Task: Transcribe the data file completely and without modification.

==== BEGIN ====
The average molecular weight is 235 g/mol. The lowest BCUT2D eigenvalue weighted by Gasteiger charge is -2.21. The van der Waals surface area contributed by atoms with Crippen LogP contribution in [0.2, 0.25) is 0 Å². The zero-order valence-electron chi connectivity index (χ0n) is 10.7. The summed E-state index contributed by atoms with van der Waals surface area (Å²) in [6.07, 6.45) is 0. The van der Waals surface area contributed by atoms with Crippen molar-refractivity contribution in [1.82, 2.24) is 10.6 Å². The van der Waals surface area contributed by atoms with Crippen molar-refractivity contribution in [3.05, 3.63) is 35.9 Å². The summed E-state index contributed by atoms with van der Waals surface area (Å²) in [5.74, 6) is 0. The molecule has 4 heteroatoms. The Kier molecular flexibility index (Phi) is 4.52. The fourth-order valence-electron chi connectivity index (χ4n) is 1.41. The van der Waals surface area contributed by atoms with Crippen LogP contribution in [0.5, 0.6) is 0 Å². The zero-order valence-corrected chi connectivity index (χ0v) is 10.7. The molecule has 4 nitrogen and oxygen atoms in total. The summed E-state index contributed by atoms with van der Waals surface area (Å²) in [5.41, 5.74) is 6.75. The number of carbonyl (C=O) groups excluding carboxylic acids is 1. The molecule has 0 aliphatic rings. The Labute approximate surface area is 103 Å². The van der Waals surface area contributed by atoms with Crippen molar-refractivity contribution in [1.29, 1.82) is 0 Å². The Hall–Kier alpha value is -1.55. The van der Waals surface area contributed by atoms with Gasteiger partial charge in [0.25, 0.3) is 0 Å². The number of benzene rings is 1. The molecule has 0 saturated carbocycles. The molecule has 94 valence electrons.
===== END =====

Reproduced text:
The average molecular weight is 235 g/mol. The lowest BCUT2D eigenvalue weighted by Gasteiger charge is -2.21. The van der Waals surface area contributed by atoms with Crippen LogP contribution in [0.2, 0.25) is 0 Å². The zero-order valence-electron chi connectivity index (χ0n) is 10.7. The summed E-state index contributed by atoms with van der Waals surface area (Å²) in [6.07, 6.45) is 0. The van der Waals surface area contributed by atoms with Crippen molar-refractivity contribution in [1.82, 2.24) is 10.6 Å². The van der Waals surface area contributed by atoms with Crippen molar-refractivity contribution in [3.05, 3.63) is 35.9 Å². The summed E-state index contributed by atoms with van der Waals surface area (Å²) in [5.74, 6) is 0. The molecule has 4 heteroatoms. The Kier molecular flexibility index (Phi) is 4.52. The fourth-order valence-electron chi connectivity index (χ4n) is 1.41. The van der Waals surface area contributed by atoms with Crippen LogP contribution in [0.5, 0.6) is 0 Å². The zero-order valence-corrected chi connectivity index (χ0v) is 10.7. The molecule has 4 nitrogen and oxygen atoms in total. The summed E-state index contributed by atoms with van der Waals surface area (Å²) in [5.41, 5.74) is 6.75. The number of carbonyl (C=O) groups excluding carboxylic acids is 1. The molecule has 0 aliphatic rings. The Labute approximate surface area is 103 Å². The van der Waals surface area contributed by atoms with Crippen molar-refractivity contribution in [1.29, 1.82) is 0 Å². The Hall–Kier alpha value is -1.55. The van der Waals surface area contributed by atoms with Gasteiger partial charge in [0.25, 0.3) is 0 Å². The number of benzene rings is 1. The molecule has 0 saturated carbocycles. The molecule has 94 valence electrons.